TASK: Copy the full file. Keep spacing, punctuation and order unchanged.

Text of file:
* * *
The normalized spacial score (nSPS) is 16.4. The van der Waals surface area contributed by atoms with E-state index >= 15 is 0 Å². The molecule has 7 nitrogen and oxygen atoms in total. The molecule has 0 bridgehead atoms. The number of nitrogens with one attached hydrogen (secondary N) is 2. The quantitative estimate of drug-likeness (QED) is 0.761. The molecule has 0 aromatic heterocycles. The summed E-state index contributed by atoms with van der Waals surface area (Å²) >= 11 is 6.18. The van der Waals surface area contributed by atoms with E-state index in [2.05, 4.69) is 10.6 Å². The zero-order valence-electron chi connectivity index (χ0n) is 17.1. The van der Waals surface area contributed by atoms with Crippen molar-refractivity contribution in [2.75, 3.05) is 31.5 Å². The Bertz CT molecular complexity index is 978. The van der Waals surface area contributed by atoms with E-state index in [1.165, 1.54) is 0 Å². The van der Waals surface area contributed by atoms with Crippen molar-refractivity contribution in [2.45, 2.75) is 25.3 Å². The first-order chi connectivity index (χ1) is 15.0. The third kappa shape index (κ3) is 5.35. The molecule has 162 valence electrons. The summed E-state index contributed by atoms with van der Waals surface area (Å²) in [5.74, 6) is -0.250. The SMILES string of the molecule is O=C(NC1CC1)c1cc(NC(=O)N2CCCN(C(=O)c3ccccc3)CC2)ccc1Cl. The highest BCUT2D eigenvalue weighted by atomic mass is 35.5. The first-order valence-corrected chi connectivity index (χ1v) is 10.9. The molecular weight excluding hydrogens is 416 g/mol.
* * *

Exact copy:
The normalized spacial score (nSPS) is 16.4. The van der Waals surface area contributed by atoms with E-state index >= 15 is 0 Å². The molecule has 7 nitrogen and oxygen atoms in total. The molecule has 0 bridgehead atoms. The number of nitrogens with one attached hydrogen (secondary N) is 2. The quantitative estimate of drug-likeness (QED) is 0.761. The molecule has 0 aromatic heterocycles. The summed E-state index contributed by atoms with van der Waals surface area (Å²) >= 11 is 6.18. The van der Waals surface area contributed by atoms with E-state index in [2.05, 4.69) is 10.6 Å². The zero-order valence-electron chi connectivity index (χ0n) is 17.1. The van der Waals surface area contributed by atoms with Crippen molar-refractivity contribution in [2.75, 3.05) is 31.5 Å². The Bertz CT molecular complexity index is 978. The van der Waals surface area contributed by atoms with E-state index in [1.165, 1.54) is 0 Å². The van der Waals surface area contributed by atoms with Crippen molar-refractivity contribution in [2.45, 2.75) is 25.3 Å². The first-order chi connectivity index (χ1) is 15.0. The third kappa shape index (κ3) is 5.35. The molecule has 162 valence electrons. The summed E-state index contributed by atoms with van der Waals surface area (Å²) in [5.74, 6) is -0.250. The SMILES string of the molecule is O=C(NC1CC1)c1cc(NC(=O)N2CCCN(C(=O)c3ccccc3)CC2)ccc1Cl. The highest BCUT2D eigenvalue weighted by atomic mass is 35.5. The first-order valence-corrected chi connectivity index (χ1v) is 10.9. The molecular weight excluding hydrogens is 416 g/mol.